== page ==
Maison Chloé

When Gaby Aghion founded Chloé, she started with the alphabet, using it to identify her garments in lieu of the industry standard of numbers. She believed letters imparted more inspiration and narrative onto her collections, breathing life into each piece. Her alphabet also gave women – and fashion journalists – the freedom to form their own tangential associations with the clothing.

The new Maison Chloé celebrates the fashion house’s legacy of storytelling, beginning with the iconic Chloé Alphabet. On the first floor, a small exhibition room brings together some of those inspirations – for instance, “C” for cheval (meaning “horse”), and “B” for banane (“banana”). Underlying all of the Chloé collections is a sense of whimsy, if not full-frontal surrealism – a mood that sets the tone for the rest of the exhibition, which focuses on Guy Bourdin’s photographs for the fashion house.

Dresses by Stella McCartney from the iconic 2001 “Wild Horses” collection are on display at Maison Chloé. Of the collection, McCartney remarked, “For the Chloé woman, the horse is a kindred spirit – like her, it runs wild and free.” Photo my own.

The 2001 “Wild Horses” collection, photographed by Juergen Schabes for Archivist, a beautiful and timeless print publication that showcases designer archives. The book is available for purchase at Maison Chloé or on the Archivist website.

Guy Bourdin’s ongoing collaboration with Chloé during Karl Lagerfeld’s reign as creative director is chronicled on four floors of the museum. Bourdin’s bizarre photographs play off of Lagerfeld’s imaginative, almost Dadaist designs, particularly the tromp l’oeil dresses that were his cheeky signature. A dress from 1983, for instance, has two sequin water faucets spilling embellishments down the shoulder blades and train of the dress, while on the opposite wall hangs a photograph within a photograph. Our tour guide remarked that Bourdin’s strange, confounding photographs called into question the stories of the women in the pictures.

For as long as fashion photography has been an art, Bourdin’s photos have been so widely disseminated, and so often imitated, that walking through the exhibition feels like déjà vu. We’ve seen all of it already. But the original maquettes of his Chloé lookbooks and magazine spreads, juxtaposed with the original Chloé pieces, give us a tangible sense of the ideological and formal sources of his photography. For example, the verticality of book or magazine spines – a motif Bourdin used habitually in his compositions, providing both visual and conceptual play. (See the far right image below, in which a woman’s legs open “like a book.”)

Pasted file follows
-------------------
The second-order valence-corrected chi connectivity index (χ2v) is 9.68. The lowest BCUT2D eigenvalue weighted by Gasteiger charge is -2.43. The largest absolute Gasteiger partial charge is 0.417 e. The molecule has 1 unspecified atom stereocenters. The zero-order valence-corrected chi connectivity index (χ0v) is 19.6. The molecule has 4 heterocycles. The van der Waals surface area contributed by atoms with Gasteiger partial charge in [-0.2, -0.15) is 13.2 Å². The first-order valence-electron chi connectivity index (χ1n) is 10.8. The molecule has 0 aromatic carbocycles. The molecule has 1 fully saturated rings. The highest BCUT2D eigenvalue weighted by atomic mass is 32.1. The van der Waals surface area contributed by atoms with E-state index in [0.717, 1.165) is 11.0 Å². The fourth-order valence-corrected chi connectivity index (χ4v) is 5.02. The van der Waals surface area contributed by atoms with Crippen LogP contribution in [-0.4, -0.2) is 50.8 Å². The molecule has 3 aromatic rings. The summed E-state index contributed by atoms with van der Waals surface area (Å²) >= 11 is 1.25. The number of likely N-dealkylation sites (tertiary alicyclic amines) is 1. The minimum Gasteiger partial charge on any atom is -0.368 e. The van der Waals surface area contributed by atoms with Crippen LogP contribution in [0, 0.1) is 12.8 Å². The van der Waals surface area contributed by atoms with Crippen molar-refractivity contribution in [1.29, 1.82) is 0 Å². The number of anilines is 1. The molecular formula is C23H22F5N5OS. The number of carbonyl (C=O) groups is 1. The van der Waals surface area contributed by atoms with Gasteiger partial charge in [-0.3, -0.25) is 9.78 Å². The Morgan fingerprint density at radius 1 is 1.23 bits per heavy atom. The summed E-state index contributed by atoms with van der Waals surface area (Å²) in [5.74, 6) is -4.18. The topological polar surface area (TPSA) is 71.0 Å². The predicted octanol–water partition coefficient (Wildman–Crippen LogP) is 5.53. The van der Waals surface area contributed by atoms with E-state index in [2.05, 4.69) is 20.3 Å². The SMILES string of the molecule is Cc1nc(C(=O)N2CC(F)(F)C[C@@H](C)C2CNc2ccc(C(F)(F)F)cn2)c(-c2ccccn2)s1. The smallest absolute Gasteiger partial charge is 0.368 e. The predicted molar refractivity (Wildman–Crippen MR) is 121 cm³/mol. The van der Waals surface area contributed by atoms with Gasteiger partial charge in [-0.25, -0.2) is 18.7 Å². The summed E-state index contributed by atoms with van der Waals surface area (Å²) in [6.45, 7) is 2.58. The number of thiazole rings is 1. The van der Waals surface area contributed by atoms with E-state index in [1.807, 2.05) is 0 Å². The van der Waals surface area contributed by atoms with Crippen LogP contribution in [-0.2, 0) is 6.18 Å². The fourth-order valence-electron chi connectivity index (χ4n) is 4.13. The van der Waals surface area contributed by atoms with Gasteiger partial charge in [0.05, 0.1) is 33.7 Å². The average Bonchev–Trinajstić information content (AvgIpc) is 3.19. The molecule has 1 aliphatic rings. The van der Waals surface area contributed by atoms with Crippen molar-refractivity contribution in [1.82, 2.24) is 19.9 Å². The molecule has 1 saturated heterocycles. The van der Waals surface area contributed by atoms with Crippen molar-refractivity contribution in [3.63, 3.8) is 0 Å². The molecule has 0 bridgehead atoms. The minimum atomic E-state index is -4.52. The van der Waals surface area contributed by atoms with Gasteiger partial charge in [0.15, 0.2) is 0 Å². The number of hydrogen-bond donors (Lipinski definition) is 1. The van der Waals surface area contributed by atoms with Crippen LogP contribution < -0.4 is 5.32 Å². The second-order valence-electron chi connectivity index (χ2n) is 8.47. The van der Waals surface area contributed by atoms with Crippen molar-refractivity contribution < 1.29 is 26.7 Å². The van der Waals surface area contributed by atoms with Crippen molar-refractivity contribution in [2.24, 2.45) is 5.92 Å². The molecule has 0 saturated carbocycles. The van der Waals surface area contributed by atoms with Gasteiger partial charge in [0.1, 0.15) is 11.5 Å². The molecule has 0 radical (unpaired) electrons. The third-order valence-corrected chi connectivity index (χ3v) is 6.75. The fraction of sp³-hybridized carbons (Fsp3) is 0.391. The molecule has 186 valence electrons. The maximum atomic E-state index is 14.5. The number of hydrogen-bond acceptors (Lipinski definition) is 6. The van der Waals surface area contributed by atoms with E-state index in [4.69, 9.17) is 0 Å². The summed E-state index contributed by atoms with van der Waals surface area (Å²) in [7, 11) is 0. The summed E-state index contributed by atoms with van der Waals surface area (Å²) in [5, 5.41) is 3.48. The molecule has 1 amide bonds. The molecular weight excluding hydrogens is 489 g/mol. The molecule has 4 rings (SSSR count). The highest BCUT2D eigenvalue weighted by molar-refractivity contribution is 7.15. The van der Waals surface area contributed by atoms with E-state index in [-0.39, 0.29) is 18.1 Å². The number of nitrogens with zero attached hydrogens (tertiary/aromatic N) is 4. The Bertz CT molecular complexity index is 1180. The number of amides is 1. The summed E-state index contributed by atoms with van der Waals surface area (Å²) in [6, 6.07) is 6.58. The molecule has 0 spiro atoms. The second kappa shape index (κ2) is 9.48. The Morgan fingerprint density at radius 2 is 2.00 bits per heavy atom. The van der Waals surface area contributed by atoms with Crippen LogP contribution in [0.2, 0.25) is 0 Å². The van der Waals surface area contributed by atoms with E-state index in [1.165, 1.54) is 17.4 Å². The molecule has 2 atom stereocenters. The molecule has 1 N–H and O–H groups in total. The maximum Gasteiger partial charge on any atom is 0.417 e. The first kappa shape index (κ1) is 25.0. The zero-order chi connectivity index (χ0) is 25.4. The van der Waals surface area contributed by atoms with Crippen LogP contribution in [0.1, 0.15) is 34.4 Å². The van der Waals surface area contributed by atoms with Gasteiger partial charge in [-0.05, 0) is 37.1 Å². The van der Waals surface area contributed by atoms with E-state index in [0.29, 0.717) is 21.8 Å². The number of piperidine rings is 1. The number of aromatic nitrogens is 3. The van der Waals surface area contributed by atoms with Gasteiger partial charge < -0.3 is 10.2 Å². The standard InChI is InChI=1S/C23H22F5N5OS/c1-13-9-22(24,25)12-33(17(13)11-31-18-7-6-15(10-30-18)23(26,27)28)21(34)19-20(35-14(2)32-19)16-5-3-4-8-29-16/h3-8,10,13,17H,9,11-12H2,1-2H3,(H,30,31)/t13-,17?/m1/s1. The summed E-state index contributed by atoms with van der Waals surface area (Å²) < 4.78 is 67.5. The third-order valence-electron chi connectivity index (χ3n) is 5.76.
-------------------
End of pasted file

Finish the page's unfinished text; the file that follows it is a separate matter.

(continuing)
One of my favorite Guy Bourdin photographs from the collection, from Vogue Paris, 1979.

Many of Bourdin’s collaborations with Chloé involved the French shoe house, Charles Jourdan. This particular photograph was from a 1972 campaign.

Another Charles Jourdan advertisement, from 1978. Our tour guide described this photo as, “her legs opening like the book she holds.”
The Maison Chloé space itself is alone worth the visit. Originally owned by a woman in the early 20th century, 28 rue de La Baume lends its own history to that of Chloé’s: both are women-owned houses. In fact, throughout most of its history, Chloé has been almost exclusively run by female designers and directors, among whom are counted Phoebe Philo and Stella McCartney. Upon founding the very first prêt-à-porter house in history, Gaby Aghion liberated women from the stiff, difficult-to-wear couture that dominated the fashion market. Following her lead, other couturiers like Madame Carven began to produce prêt-à-porter lines. Since the beginning of the label, Chloé has always been about the stories women live in their clothing.

And in the foyer of the classic Haussman building, an emerging artist has been included in the Chloé legacy. Curated by Chloé’s current creative director Natacha Ramsay-Levi, Marion Verboom’s quiet art installation, titled Achronies, is tucked just behind the main lobby. Appropriately, Verboom’s Brancusi-esque sculptures – in chunks both abstract and figurative – echo the Dadaist spontaneity of Chloé.

“…What should I do?
Did you kiss him on the mouth?
Yes. Then he gave me a brooch.
Then try to be with him.”
– J, Jewelry, from
Archivist Issue 3

Banner image is property of Chloé.

Currently an installation titled Achronies by Marion Verboom is on display in the foyer of the Maison Chloé, adding a touch of modernity to the classic Haussmann building. Photo my own.